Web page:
cars by Toyota. Consumer?oriented CR encompasses product and process
innovations (e.g., less carbon, water, or energy content) as well as promotion,
advertising and distribution strategies. Green marketing, pass?through
philanthropy for consumers, improved product functionality (e.g.,
miniaturization), and new products (carbon offsets, etc.) are often the
earliest evidence of consumer oriented CR.

Supply chain. These initiatives are directed at securing the acquisition or
accumulation of needed inputs. Needed inputs include capital, raw materials,
and technology. Supply chain CR initiatives may focus on monitoring and
enforcement of supply chain codes of conduct; carbon, water or energy
footprints from the extended enterprise; developing supplier innovations or
securing sustainable supplies (e.g., concentrated detergent in smaller bottles,
minimizing packaging, and reforestation). This includes securing permits to
operate (e.g., licenses for mine sites, fishing permits), socially responsible
funding, or access to non?renewable resources.

Cross-Functional/Corporate
Development. These initiatives are directed at building social capital,
creating infrastructure and capabilities in communities to build commerce,
stabilize households, and improve public health, education, or general welfare.
These may be directed at the local community or at the underprivileged sections
of the society that may not be directly affected by the corporation. The
objectives are three: first, to enhance the human capital; second to improve
the physical infrastructure for the underprivileged to leverage their human
capital and third, to enhance the social capital of a given community.
Initiatives can range from providing tangible, bricks, and mortar resources for
community events such as hospitals and schools to a transferring of skills and
expertise (e.g., fundraising, project coordination, access to capital, grant
writing) for enhancing community infrastructure.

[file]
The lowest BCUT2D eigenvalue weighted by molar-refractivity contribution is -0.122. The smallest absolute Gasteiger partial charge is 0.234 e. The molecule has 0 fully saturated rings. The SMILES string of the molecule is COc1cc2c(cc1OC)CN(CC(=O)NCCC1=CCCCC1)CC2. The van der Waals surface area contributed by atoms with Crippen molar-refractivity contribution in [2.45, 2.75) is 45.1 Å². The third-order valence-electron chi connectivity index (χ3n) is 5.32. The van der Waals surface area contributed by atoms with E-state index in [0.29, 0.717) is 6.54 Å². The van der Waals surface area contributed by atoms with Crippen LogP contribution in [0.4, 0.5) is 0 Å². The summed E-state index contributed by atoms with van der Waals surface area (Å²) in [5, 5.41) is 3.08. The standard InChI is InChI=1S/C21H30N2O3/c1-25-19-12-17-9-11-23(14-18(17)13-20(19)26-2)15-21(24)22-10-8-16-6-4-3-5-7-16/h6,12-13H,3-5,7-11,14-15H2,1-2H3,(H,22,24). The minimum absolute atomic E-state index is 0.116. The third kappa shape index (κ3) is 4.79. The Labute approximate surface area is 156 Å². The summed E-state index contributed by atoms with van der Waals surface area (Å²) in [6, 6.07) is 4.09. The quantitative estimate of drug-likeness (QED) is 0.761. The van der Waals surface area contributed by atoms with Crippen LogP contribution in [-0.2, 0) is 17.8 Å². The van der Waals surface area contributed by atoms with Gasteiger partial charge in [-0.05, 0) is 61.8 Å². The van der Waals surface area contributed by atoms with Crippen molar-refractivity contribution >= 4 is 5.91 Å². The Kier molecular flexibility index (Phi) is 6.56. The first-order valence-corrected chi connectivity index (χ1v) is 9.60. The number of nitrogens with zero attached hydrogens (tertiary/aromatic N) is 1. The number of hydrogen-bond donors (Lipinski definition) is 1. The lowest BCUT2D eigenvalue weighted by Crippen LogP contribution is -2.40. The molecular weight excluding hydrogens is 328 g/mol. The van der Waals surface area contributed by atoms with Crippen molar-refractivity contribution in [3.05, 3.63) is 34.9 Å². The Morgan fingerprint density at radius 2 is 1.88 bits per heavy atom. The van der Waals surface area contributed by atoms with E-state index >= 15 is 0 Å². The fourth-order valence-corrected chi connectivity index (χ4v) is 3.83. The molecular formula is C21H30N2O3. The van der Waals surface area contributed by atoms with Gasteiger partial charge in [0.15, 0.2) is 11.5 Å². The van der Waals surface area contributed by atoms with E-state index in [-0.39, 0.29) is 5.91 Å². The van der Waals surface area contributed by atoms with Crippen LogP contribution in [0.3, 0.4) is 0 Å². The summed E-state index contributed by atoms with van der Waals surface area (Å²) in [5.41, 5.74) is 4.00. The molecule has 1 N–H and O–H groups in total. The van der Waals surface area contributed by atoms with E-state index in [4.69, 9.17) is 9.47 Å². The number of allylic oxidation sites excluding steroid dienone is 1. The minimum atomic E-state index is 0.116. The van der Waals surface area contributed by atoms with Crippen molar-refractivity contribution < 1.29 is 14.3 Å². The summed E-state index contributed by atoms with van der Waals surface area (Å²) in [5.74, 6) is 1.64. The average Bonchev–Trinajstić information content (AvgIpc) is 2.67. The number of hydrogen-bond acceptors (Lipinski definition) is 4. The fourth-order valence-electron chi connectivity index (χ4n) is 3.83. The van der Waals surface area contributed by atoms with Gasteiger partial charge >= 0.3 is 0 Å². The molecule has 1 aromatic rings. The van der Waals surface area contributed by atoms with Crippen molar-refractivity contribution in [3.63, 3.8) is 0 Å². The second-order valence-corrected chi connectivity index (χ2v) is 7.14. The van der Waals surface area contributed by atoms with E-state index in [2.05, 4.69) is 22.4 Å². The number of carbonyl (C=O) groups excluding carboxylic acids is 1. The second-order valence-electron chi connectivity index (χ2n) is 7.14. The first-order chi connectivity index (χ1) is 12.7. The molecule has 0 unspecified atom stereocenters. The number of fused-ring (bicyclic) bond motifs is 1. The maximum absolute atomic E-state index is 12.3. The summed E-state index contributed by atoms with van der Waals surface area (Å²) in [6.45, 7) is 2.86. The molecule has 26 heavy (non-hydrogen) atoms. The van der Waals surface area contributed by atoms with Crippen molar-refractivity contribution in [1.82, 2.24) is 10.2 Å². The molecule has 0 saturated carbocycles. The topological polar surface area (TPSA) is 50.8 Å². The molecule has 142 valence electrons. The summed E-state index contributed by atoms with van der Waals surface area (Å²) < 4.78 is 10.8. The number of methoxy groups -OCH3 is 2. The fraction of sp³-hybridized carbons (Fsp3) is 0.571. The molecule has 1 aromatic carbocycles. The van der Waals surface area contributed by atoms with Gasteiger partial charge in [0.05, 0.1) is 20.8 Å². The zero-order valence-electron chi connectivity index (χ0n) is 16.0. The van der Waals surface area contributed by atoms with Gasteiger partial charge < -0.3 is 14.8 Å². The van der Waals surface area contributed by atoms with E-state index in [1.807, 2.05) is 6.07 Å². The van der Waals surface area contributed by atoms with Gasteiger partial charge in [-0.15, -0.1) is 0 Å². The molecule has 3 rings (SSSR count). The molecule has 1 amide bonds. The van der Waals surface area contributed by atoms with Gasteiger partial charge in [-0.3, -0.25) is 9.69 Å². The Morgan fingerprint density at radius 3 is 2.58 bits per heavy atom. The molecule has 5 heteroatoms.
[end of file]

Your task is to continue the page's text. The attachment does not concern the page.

Environment. These initiatives seek to generate positive environmental
externalities or reduce the production of negative environmental externalities
associated with producing the organization’s goods and services. These
activities can be directed at specific actors (e.g., community groups impacted
by contaminated water streams) or institutions (e.g., investors, regulators).

Corporate governance. These initiatives seek to improve corporate governance
and voluntarily create new rules regulating the generation and/or the
disbursement of the residual or profit. These activities could seek to provide
for investor protection, new financial disclosure requirements, limits on
executive compensation, and so on.

In exploring the scope and type dimensions in multinational corporations and
their subsidiaries, papers might explore questions such as:

– How do home country factors influence what types of CR initiatives
multinationals might pursue abroad in their subsidiaries and the sequencing of
such initiatives?

– Similarly, how do host country factors influence what types of CR initiatives
multinationals might pursue in specific subsidiaries and the sequencing of such
initiative?

– How and why do CR initiatives of OECD multinationals differ from non-OECD
multinationals? Do they attach varying salience to home country and host
country factors? How do CR initiatives within South-to-South multinationals
differ from North-to-North multinationals?

– Do multinationals within specific sectors seek global CR initiatives? Under
what conditions, do multinationals defer to their subsidiaries regarding CR
policies and implementation? When is a blended approach to CR preferred?

– Does pursuit of CR differ in horizontal FDI as opposed to vertical FDI?

– Beyond subsidiaries, how and why multinationals differ regarding their
willingness to infuse their global supply chains or distribution chains with
CR?

– Do CR policies influence mode of entry? To what extent do multinationals view
CR as core to their strategy influencing their core business decisions?

– In what ways transaction cost and resource-based perspectives help us
understand how multinational corporations make CR choices?

– Does the absence of CR safeguards force multinationals to exit certain
markets? What lessons can be drawn from such experiences for understanding
theories of global business and nation states?

Tentative Dates and Timetable

– Initial submission: March 15, 2011

– CR Workshop for the short-listed papers in Seattle: May 5-6, 2011
Final submission: June 15, 2011

– Editors send papers out for review: July 1, 2011

– Authors invited to revise and resubmit: September 30, 2011

– Revised papers due: January 30, 2012

– Delivery of full set of papers and guest editors’ introductory paper: March
1, 2012

References
Baron, David. 1995. The Nonmarket Strategy System. Sloan Management Review,
Fall: 73-85.

Bartlett, C.A. and Ghoshal, S. 1989. Managing Across Borders. Boston, MA:
Harvard Business School Press.

Griffin, Jennifer and Koerber, Charles.  2011, forthcoming. Corporate
Responsibility and Management:  Understanding Global and Local Implications, in
Fort, T. L. (ed.) The Vision of the Firm and its Governance, Springer.

Prakash, Aseem. 2002. Beyond Seattle: Globalization, the Non?Market
Environment, and Business Strategy. Review of International Political Economy,
9(3): 513?537.

Putnam, Robert. 1988. Diplomacy and Domestic Politics: The Logic of Two-Level
Games. International Organization 42: 427-?60.